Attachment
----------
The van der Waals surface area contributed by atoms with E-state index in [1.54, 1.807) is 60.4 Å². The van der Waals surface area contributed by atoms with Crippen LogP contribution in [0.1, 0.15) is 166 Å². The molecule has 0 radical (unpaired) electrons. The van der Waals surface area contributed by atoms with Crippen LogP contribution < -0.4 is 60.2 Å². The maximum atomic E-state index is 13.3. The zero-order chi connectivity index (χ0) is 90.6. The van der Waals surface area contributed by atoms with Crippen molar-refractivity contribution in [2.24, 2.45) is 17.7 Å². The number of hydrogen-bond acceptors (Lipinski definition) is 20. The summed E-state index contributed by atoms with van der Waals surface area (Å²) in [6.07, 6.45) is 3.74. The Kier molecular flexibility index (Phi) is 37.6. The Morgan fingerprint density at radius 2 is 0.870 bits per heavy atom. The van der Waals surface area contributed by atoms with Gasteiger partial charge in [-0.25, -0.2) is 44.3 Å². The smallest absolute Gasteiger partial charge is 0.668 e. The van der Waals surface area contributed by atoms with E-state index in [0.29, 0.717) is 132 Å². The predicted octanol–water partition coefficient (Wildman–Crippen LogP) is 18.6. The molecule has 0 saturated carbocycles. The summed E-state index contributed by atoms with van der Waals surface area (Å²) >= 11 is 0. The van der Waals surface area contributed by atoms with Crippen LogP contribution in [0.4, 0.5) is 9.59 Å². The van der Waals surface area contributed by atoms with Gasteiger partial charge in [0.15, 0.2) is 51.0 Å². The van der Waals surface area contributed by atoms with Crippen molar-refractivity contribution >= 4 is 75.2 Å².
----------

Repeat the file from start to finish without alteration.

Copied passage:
The van der Waals surface area contributed by atoms with E-state index in [1.54, 1.807) is 60.4 Å². The van der Waals surface area contributed by atoms with Crippen LogP contribution in [0.1, 0.15) is 166 Å². The molecule has 0 radical (unpaired) electrons. The van der Waals surface area contributed by atoms with Crippen LogP contribution < -0.4 is 60.2 Å². The maximum atomic E-state index is 13.3. The zero-order chi connectivity index (χ0) is 90.6. The van der Waals surface area contributed by atoms with Crippen molar-refractivity contribution in [2.24, 2.45) is 17.7 Å². The number of hydrogen-bond acceptors (Lipinski definition) is 20. The summed E-state index contributed by atoms with van der Waals surface area (Å²) in [6.07, 6.45) is 3.74. The Kier molecular flexibility index (Phi) is 37.6. The Morgan fingerprint density at radius 2 is 0.870 bits per heavy atom. The van der Waals surface area contributed by atoms with Gasteiger partial charge in [-0.25, -0.2) is 44.3 Å². The smallest absolute Gasteiger partial charge is 0.668 e. The van der Waals surface area contributed by atoms with E-state index in [0.29, 0.717) is 132 Å². The predicted octanol–water partition coefficient (Wildman–Crippen LogP) is 18.6. The molecule has 0 saturated carbocycles. The summed E-state index contributed by atoms with van der Waals surface area (Å²) >= 11 is 0. The van der Waals surface area contributed by atoms with Crippen LogP contribution in [0.4, 0.5) is 9.59 Å². The van der Waals surface area contributed by atoms with Gasteiger partial charge in [0.15, 0.2) is 51.0 Å². The van der Waals surface area contributed by atoms with Crippen molar-refractivity contribution >= 4 is 75.2 Å².